Norway: Eni Postpones Production Start-Up at Goliat Field

By agreement with the partners in the Goliat licence, and due to the delay in the delivery of the production platform, Eni Norge has decided to postpone production start-up at the Goliat field until the third quarter of 2014.

The Goliat field development is based on large turnkey contracts (EPC) for the supply of subsea production systems, flowlines and risers, production facility, power cable to shore, modification of the power grid in the Hammerfest area and a state of the art offshore production facility, including the use of innovative technologies.

When the Plan for development and operation (PDO) was submitted, the estimated start-up of the Goliat field was set to Q4 2013.

Most key project areas are progressing as planned. However, the development of the production facility has met challenges and increased complexity. These are mainly associated with technological innovations of the production facility.

Based on agreement in the Goliat licence the scheduled departure from the Hyundai Heavy Industries’ yard is postponed to end 2013/Q1 2014.

The progress of the other main activities for the development of Goliat will be maintained despite the delay of the production facility.

The expected cost increase, due to the postponing of the production start-up, is estimated to ca 2,5 billion NOK as a result of the delay.

Eni Norge has previously informed the Ministry of Petroleum and Energy of an increase of investment cost of ca 3,7 billion NOK. This is mainly linked to an increase in marked prices, longer delivery time for several equipment packages and increased process for raw materials due to heavy pressure in the supplier industry.

The investment cost for the Goliat development is now estimated to ca 36,7 billion NOK. The original development cost was estimated to 30,5 billion 2012 NOK.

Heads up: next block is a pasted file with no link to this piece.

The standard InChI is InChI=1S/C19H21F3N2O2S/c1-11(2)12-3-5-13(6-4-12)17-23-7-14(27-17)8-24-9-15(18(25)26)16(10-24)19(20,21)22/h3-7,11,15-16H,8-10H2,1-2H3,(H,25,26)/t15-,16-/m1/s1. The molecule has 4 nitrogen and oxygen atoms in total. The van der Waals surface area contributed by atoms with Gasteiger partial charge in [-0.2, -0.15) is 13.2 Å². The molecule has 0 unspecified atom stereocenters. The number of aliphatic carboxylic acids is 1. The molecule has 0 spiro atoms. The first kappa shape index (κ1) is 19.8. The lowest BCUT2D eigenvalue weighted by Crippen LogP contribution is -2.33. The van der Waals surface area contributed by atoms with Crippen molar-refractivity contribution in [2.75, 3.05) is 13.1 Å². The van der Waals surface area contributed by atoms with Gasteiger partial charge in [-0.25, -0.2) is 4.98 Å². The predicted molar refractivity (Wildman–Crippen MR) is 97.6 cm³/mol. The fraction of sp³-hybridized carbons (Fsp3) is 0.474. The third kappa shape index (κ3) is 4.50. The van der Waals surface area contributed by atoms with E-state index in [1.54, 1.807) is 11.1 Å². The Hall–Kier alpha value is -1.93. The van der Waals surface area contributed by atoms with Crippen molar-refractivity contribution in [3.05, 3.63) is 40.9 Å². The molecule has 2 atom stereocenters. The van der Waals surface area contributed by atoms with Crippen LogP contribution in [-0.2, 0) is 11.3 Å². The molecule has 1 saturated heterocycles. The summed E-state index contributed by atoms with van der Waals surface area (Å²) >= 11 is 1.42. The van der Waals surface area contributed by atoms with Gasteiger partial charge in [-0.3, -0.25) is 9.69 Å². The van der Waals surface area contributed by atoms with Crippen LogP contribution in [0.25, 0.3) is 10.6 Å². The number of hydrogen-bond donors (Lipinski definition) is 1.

Facts

Goliat will be the first oil field to come into production in the Barents Sea. Eni Norge is the operator of the field (65 %) with Statoil as its partner (35 %). According to plan, Goliat will produce 170 million barrels of oil over a period of 15 years.

Press Release, August 13, 2012

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UTC 2017

The subsea industry has, as all other parts of the oil & gas industry, been seriously rattled by the most severe downturn in the hydrocarbon energy era. However, the realization of what hit us and actions to be taken to sustain a healthy and profitable future is still on-going – unfortunately with thousands of colleagues paying the price by losing their job as one of the most severe consequences. At this time, there are signs that we have reached bottom in terms of most industry indicators, but few experts expect a sharp recovery. Many seem to believe that a slow recovery is what the industry needs in order to avoid an unsustainable capacity build-up, as seen in the period after the financial crisis. Considering the uncertainty of what the future will bring, this year’s UTC Program Committee have decided to challenge all of us to present ideas, experiences, technological innovations, business models and execution models for how to shape our subsea future and explain how and why subsea is the future.
UTC welcomes abstracts based on the topics listed below. If selected, please consider writing a paper in addition to the UTC presentation. From 2017, UTC papers will be published in an international database.

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